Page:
Debit Cards Vs Credit Cards Pros And Cons

debit cards vs credit cards

While they look the same, credit cards and debit cards trigger different mechanisms, some of which can cost you more money. While debit cards draw from your bank accounts, credit cards pull from a line of credit. As a result, credit card purchases can be more expensive under certain circumstances. 

However, that is just one consideration of debit cards vs. credit cards. Below we will discuss features of debit cards compared to credit cards, with the pros and cons of each payment method.

How Debit Cards Work 

When you make a purchase using your debit card, you are typically asked to verify your identity with a four-digit personal identification number (PIN). The card is usually linked directly to your checking account, from which the money to cover your purchases is deducted. Keep in mind that some checking or savings accounts may have balance minimums to avoid certain fees or restrictions, so paying with a debit card at times could put you at account fee risk. 

Because items are paid for right away, you will encounter no interest charges. However, some banks do charge a debit card fee of up to $2 when you use the card to make purchases. It is a good idea to read the card agreement to determine if this applies to you. 

Other fees associated with debit cards include monthly maintenance fees, out of network ATM fees, overdraft fees (if a purchase amount exceeds the balance in the account to which the card is linked) and the aforementioned transaction fees.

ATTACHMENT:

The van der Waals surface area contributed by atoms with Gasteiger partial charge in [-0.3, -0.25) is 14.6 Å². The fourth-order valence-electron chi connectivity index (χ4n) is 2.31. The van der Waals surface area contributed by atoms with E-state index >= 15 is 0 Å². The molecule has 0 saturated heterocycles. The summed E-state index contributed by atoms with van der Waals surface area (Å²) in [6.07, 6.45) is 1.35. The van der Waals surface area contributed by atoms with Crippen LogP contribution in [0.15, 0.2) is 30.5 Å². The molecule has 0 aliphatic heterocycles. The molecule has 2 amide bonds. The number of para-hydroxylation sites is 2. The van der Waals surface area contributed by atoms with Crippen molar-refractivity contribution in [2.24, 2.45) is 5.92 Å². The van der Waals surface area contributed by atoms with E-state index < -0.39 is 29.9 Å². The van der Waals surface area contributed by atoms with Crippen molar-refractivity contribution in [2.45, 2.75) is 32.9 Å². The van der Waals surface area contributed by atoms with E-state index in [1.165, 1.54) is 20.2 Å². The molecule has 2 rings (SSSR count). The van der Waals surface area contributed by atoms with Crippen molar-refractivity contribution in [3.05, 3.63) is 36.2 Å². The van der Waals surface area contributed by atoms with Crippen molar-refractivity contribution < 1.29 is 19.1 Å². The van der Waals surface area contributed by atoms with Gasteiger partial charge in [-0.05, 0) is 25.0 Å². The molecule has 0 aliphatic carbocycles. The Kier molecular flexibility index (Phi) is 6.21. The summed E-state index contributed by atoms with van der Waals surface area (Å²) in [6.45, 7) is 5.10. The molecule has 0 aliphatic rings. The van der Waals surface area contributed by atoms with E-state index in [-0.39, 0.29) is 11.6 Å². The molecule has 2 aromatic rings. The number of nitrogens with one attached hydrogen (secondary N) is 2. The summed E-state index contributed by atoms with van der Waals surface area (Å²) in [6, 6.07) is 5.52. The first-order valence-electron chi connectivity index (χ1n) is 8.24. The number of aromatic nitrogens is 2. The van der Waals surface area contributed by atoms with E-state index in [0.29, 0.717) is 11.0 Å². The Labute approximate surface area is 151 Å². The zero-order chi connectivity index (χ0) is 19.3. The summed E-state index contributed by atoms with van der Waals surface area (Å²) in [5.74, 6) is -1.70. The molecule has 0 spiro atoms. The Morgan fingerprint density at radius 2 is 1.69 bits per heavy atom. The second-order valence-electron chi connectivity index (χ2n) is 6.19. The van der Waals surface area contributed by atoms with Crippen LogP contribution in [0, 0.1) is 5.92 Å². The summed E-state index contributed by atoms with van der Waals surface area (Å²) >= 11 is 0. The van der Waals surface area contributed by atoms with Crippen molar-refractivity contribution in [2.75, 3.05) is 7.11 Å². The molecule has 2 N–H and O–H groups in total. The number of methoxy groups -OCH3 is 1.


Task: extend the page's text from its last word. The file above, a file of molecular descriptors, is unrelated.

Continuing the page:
How Credit Cards Work 

When you make a purchase using a credit card, you borrow against a line of credit. You can make purchases up to its maximum amount, at which point your transaction will be denied (and you will be charged a fee for trying to do so). This same transaction would likely be approved with a debit card — if the account from which you are drawing has overdraft protection. 

On the other hand, credit card transactions are interest-free, as long as the balance is paid in full each month before the grace period ends. With that said, interest rates on credit cards tend to be higher than any other form of borrowing. It is important to be in a position to pay off your purchases in full before interest is imposed upon the transactions. 

“If you are in a position where you find yourself just paying minimum payments every month, you may consider trying a debt payoff plan using the Snowball method, Savvy method or Avalanche method to help you get out of debt faster” says Dave Ramsey.

Like debit cards, a number of fees are associated with credit cards. Among these are annual cardholder fees, foreign transaction fees, cash advance fees, late payment fees, balance transfer fees and the over limit fees we mentioned above. 

These costs can mount rather quickly and are added to your outstanding balance — which is subject to finance charges. Thus, it is in fact possible to wind up owing interest on interest on a credit card bill. As a result, they can get out of hand rather quickly. 

Some people facing major credit card debt and struggling to keep up with monthly payments try to settle these debts for less through programs like Freedom Debt Relief. This process involves negotiating with creditors, trying to get them to accept a percentage of the original balance — the leverage being that there is otherwise a risk of the borrower defaulting on those debts. 

So Which Payment Option Is Best? 

When it comes to debit cards vs. credit cards, the latter can help you establish a financial history, plus they provide superior protection if the card is lost or stolen. Many credit cards also have rewards programs associated with them so you can get free flights, cash back and other incentives. Credit cards can get you extended warranties on certain consumer products and help you acquire something you need in a pinch, without compromising your financial liquidity too.